The best way to build trust in digital banks’ networks is to adopt a Zero trust approach to cybersecurity security architecture, which basically means nothing should ever be taken for granted or assumed safe by default. Specifically, zero trust is a dynamic IT security model that eliminates the notion of trust to protect networks, applications and data. This relentless process of inspecting all network movement will go a long way in setting up a digital business for success for a few key reasons. Firstly, users will be accessing the bank services from any location and zero trust is not dependent on a location and can be delivered directly on a device or through the cloud. Zero trust security can also be achieved by adding on to the existing network architecture, without the need to replace existing technology. Tools and technology that are already owned by companies can still be used in tandem with this new security approach.

Building trust is a concerted effort

Cybersecurity is a shared responsibility and the onus is also on end users to ensure that their valuable data is kept safe from prying hands. On the other hand, businesses will need to take a proactive approach to stay ahead of the curve to protect themselves, and in the case of digital banks, their customers as well.

Before partnering with digital banks, enterprises should also do their due diligence to ensure they have sufficient security measures in place, including a comprehensive cybersecurity framework such a ‘zero trust’ as well as agile security application capabilities. These capabilities should include DevSecOps, security audits, vulnerability assessments, and penetration testing.

DevSecOps for instance, involves making software security a core part of the overall software delivery process. Traditionally, the different aspects of software security operations have been performed separately from each other – developers wrote code, and IT teams deployed it without thinking much about security. It was only after software was written and placed in production environments that security engineers would check for potential vulnerabilities in the code or the environments hosting it. DevSecOps, streamlines this process by integrating security into all stages of the software delivery process, ensuring that developers think about security when they write code that software is tested for security problems before it is deployed, and that IT teams have plans for addressing security issues quickly if they appear after deployment.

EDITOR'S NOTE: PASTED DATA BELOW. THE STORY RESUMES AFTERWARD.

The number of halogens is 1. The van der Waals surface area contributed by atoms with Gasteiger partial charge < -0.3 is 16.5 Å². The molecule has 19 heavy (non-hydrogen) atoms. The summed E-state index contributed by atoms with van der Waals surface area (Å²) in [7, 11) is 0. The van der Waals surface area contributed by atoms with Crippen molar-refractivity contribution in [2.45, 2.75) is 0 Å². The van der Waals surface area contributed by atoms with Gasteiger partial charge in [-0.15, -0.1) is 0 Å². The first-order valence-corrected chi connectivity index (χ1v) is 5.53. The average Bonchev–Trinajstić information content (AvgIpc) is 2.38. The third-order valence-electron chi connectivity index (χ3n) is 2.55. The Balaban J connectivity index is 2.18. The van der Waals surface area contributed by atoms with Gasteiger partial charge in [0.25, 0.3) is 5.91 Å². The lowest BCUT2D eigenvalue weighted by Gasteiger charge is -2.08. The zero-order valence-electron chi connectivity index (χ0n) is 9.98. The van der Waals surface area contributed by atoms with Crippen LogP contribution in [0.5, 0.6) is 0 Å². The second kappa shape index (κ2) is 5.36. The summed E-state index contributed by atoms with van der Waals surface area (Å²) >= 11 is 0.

Customers also need to understand how the banks will use and store their data, and pay attention to cyber hygiene best practices. This includes learning to identify common phishing scams, avoiding the use of public Wi-Fi networks when accessing their digital-banking accounts and using different passwords for different banking applications rather than using a single password for all logins. Robust multi-factor authentication is also a must and should be utilised by the customers of these neobanks to ensure digital identities are sufficiently protected.

The successful launch of digital banks in Malaysia will propel the finance sector into a new epoch and transform the industry for both enterprises and consumers. However, cybersecurity will be a critical success factor in the journey towards building consumer confidence and a single cyberattack or data breach on a digital bank could impact the public’s trust in digital financial services and erode any momentum gained. Hence it is imperative that Malaysia prioritises cybersecurity and a preventative approach is going to be critical to the overall digital transformation plan.